Surface-water hydrology

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Surface-water hydrology is the sub-field of hydrology concerned with above-earth water (surface water), in contrast to groundwater hydrology that deals with water below the surface of the Earth. Its applications include rainfall and runoff, the routes that surface water takes (for example through rivers or reservoirs), and the occurrence of floods and droughts.[1] Surface-water hydrology is used to predict the effects of water constructions such as dams and canals. It considers the layout of the watershed, geology, soils, vegetation, nutrients, energy and wildlife.[2] Modelled aspects include precipitation, the interception of rain water by vegetation or artificial structures, evaporation, the runoff function and the soil-surface system itself.[3]

When surface water seeps into the ground above bedrock, it is categorized as groundwater,[4] and the rate at which this occurs determines baseflow needs for instream flow, as well as subsurface water levels in wells. While groundwater is not part of surface-water hydrology, it must be taken into account for a full understanding of the behaviour of surface water.[3]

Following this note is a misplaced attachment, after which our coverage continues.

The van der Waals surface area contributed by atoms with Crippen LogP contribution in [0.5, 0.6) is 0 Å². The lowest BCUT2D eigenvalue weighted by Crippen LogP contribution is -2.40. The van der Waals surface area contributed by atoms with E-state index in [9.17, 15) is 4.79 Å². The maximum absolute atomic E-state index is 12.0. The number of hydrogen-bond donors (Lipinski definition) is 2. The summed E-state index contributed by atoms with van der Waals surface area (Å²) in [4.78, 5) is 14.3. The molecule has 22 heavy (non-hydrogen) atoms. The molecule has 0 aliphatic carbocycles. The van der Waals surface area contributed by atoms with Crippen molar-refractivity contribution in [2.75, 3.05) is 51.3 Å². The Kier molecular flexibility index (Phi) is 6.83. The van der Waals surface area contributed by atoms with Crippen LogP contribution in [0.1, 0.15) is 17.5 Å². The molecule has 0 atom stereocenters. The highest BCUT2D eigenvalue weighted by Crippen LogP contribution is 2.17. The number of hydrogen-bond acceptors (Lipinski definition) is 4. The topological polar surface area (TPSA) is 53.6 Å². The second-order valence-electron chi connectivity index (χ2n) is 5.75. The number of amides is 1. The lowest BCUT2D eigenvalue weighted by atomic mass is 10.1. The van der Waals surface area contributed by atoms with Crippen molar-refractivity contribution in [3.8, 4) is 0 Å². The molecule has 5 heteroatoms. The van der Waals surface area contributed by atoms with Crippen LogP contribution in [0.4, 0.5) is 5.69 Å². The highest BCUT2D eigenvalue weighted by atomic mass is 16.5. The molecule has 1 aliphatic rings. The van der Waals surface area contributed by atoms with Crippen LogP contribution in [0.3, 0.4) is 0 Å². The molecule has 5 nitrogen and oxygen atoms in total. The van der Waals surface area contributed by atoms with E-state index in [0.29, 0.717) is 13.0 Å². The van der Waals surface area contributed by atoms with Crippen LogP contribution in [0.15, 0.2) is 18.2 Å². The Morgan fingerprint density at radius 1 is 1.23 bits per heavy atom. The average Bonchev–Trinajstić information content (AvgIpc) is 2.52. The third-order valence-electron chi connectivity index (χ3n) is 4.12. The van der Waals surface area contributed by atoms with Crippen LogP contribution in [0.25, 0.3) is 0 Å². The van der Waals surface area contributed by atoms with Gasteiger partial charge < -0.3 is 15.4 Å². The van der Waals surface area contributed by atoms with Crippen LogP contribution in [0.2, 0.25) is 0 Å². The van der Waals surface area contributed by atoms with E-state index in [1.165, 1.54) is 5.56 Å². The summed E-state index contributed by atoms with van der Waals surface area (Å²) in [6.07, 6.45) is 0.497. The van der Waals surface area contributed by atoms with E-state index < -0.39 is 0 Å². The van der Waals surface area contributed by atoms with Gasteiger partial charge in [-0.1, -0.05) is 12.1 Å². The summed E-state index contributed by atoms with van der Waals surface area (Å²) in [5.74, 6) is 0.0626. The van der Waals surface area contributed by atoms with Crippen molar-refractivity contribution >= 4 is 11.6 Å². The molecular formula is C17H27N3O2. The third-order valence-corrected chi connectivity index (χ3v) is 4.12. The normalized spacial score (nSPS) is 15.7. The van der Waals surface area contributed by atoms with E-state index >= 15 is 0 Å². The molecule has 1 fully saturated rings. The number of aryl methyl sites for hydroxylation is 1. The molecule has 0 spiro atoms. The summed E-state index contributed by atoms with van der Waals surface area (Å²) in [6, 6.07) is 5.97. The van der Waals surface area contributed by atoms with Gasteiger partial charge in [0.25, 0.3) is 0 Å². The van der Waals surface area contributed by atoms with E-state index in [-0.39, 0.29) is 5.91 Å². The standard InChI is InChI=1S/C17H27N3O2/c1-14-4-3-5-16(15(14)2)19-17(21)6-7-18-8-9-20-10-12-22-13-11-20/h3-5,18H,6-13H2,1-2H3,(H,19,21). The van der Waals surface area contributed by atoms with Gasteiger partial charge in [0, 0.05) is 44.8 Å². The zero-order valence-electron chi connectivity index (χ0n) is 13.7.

Glacial hydrology is a part of surface-water hydrology; some of the runoff from glaciers and snow also involves groundwater hydrology concepts.[5]

See also[edit]


  1. ^ Charbeneau, Randall J. (2006). Groundwater Hydraulics and Pollutant Transport. Waveland Press. p. 1. ISBN 9781478608318.
  2. ^ Spellman, Frank R. (2014). The Science of Water: Concepts and Applications (3rd ed.). CRC Press. p. 26. ISBN 9781482242942.
  3. ^ a b Lattermann, Alexander (2012). System-Theoretical Modelling in Surface Water Hydrology. Springer. pp. 1–3. ISBN 9783642838194.
  4. ^ Oskin, Becky; January 8, Contributing Writer; ET, 2015 08:37pm. "What is Groundwater?". Live Science. Retrieved 2019-02-12.{{cite web}}: CS1 maint: numeric names: authors list (link)
  5. ^ Singh, Pratap; Singh, Vijay P. (2001). Snow and Glacier Hydrology. Springer. p. 1. ISBN 9780792367673.